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A sign hangs outside an IRS facility on Tuesday, March 24, 2020, on 12th Street in Ogden.

OGDEN — As Utah lets up on restrictions aimed at keeping the coronavirus’ spread in check, the U.S. Internal Revenue Service is calling employees back to work in Ogden.

Unlike calls earlier this month for volunteers, this time workers are pretty much obliged to return if contacted by their supervisors — although there are exceptions. Early last April, the agency directed IRS workers deemed nonessential to stay off the job to guard against the coronavirus.

“The IRS has the right to call employees back to work and you must report to work when directed by your supervisor,” reads an announcement on the matter posted Tuesday on Facebook by the union representing Ogden-area workers, Chapter 67 of the National Treasury Employees Union.

Plans to start the callbacks — applicable only to IRS employees in Utah, Kentucky and Texas — come as many states and locales ease restrictions meant to help curb the spread of COVID-19. The move also comes as work and income tax returns sent in by the public pile up. Those workers who are called back are to report on June 1.

Officials, while mindful of safety considerations, “are also aware of the growing taxpayer needs and an expanding backlog of work at our campus and office locations. We will continue to balance these urgent tax administration needs while doing everything possible to protect you and your colleagues,” IRS Commissioner Chuck Rettig said in an email to workers provided to the Standard-Examiner by the IRS.

Still, Tony Reardon, national president of the NTEU, said some are uneasy.

“The IRS made clear that after an initial call for volunteers in certain IRS divisions to return to work, mandatory call backs were likely,” Reardon said in a statement. “Such advance notice, however, does not alleviate the anxiety of the IRS frontline employees, who just like most Americans, recognize that the health crisis has not fully subsided and are worried about protecting themselves and their families.”

The IRS is the largest employer in the Ogden area, with around 5,000 workers, so the change is likely to be felt by many here. In all, around 20,000 IRS employees work in the three states where workers are subject to recall, with 9,000 of them already working from home. “The remaining 11,000 employees are subject to the recall,” Reardon said, while those working at home will continue to do so.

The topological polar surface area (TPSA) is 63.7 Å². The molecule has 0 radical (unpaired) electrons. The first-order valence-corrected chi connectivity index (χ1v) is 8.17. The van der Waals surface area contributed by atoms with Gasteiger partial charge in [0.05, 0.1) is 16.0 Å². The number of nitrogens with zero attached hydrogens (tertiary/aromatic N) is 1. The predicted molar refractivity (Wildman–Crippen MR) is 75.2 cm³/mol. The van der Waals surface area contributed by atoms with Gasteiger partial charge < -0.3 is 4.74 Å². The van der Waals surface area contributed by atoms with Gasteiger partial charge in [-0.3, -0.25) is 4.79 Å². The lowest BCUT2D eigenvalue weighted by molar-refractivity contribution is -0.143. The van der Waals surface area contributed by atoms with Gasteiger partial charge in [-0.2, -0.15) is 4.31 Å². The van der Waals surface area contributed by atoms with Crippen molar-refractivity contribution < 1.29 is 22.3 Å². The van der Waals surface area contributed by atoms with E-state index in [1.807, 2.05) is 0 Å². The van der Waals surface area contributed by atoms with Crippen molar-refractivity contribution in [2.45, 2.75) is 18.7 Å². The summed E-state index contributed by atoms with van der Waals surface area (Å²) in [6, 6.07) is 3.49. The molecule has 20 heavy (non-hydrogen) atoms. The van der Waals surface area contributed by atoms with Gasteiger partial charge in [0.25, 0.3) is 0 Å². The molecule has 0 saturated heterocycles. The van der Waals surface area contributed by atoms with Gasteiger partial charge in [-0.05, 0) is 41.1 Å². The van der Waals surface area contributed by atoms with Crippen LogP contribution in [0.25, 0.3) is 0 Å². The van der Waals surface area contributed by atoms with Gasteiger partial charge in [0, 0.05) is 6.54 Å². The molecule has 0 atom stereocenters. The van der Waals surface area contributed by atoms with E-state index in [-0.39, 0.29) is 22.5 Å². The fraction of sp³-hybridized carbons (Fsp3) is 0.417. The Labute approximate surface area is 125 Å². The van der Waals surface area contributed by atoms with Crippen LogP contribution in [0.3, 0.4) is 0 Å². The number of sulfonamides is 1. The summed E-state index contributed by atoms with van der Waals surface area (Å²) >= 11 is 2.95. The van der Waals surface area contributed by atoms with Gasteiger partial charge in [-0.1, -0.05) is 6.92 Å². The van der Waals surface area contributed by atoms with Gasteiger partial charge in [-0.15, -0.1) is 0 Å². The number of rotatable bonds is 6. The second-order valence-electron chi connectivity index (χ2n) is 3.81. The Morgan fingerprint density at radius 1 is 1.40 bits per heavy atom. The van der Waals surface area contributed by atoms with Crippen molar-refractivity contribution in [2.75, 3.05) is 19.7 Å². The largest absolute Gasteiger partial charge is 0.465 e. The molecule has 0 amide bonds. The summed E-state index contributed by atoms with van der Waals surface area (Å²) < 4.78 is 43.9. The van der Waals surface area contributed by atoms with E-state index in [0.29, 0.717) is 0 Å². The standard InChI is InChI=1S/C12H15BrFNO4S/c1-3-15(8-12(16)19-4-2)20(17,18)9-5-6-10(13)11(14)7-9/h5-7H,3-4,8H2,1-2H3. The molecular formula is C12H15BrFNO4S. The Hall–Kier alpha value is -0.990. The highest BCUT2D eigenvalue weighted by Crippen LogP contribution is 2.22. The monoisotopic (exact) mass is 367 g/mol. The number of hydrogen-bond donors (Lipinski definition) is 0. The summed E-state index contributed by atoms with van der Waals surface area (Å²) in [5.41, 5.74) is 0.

Utah, Texas and Kentucky weren’t picked at random to start obliging workers to get back on the job.

“According to the agency, it is starting with these three states based on its assessment of each state’s current reopening status and the need to complete filing season work while ensuring employee safety,” said the NTEU statement posted by Chapter 67.

Indeed, the pressure is apparently mounting to process returns and handle other work that has been neglected as workers have remained off the job.

“IRS facilities have received millions of pieces of correspondence which contain payments, tax returns, ID theft claims and requests for assistance from taxpayers. These hundreds of thousands of pieces of correspondence have been left unopened due to the ongoing IRS evacuation order limiting access to IRS buildings,” reads a statement earlier this month from the Professional Managers Association, which represents IRS managers.

That, in turn, has caused some grumbling among taxpayers wondering about the status of their paper returns.

There are no immediate plans to call back workers from other states, and the newest hires here will get called back first, according to the Chapter 67 statement. Sick employees and those considered at higher-risk of contracting COVID-19 won’t have to return.

Rettig said crews have been cleaning IRS facilities in preparation for the return of workers. The agency has also rounded up face coverings and hand sanitizer and reconfigured work spaces to allow for social distancing.

“We will share more details on specific actions as we finalize our plans, but rest assured we will meet and where possible exceed the (Centers for Disease Control) safety guidelines,” Rettig said.

Still, Reardon said NTEU reps will closely monitor cleanliness at IRS facilities. The union urges the IRS “to provide COVID-19 testing and basic medical screenings for those who must report to work,” Reardon said, noting concern sparked after an employee at an IRS office in Kansas City, Missouri, tested positive for the virus.

Contact reporter Tim Vandenack at tvandenack@standard.net, follow him on Twitter at @timvandenack or like him on Facebook at Facebook.com/timvandenackreporter.

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